Discoveries as a whole can be confronting and provocative where this process of discovering leads to change. They challenge our perceptions when viewed from different perspectives and makes individuals to change, reflect and see the world differently. These varying types of discovery are seen and explored in the Jane Harrison’s play ‘Rainbow’s end’ and also my other related text, a short movie ‘The light and the little girl’ by Vivi Ann Yee.

Discoveries can lead to the destruction of long held generalisations and perceptions and change them. This is done so in “rainbow’s end”
The imperative language used in the quote “The white people too- they need to be educated about us, and our ways.” the inclusive pronouns “us” and “our” used by Gladys, an Aboriginal indicates that she is talking about the wider Aboriginal community. That she demands White Australians who at that time made up majority of society to learn about who Aboriginals really are, their lifestyles and history, not the generalisations withheld about them. This quote reveals that society has many misinformed perceptions about Aboriginals that had caused Gladys to retaliate so angrily. Gladys shows that Aboriginals can be self-educated and represents them favourably in society through radio voice over when she answers “…a black eye” at the same time as the ‘white’ announcer by allowing an Aboriginal to answer in sync with the white announcer emphasises these two contrasting humans that society deems as so different and unalike when really they both have the ability to give the same educated answer. This provocative discovery confronts the society’s perceptions and generalisations against Aboriginals to change, they come to realise that Aboriginals aren’t indifferent to whites and that those previous generalisations were incorrect.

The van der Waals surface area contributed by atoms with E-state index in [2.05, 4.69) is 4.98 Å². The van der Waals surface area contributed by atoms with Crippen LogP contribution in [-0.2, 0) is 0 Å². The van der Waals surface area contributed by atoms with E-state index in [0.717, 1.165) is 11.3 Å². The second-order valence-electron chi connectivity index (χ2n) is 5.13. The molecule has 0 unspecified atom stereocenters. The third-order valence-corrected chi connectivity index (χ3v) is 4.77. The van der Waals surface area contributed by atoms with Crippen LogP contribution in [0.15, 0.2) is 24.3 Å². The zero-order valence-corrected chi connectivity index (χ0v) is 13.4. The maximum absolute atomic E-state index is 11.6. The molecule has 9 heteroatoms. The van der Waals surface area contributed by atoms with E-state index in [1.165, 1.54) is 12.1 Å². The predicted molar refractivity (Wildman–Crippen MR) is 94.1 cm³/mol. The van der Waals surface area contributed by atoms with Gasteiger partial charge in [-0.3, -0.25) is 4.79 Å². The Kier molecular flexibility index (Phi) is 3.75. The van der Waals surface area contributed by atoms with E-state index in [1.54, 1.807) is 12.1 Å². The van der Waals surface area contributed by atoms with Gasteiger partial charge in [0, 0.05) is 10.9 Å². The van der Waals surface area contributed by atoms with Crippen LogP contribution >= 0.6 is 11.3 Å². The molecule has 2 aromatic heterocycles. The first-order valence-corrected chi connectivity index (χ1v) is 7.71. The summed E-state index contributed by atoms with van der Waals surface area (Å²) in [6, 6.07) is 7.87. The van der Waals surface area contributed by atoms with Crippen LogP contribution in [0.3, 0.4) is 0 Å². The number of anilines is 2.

In the Light and The tittle Girl, the girl finds herself in a journey of discovery that is confronting and provocative as it can teach both the girl and us life...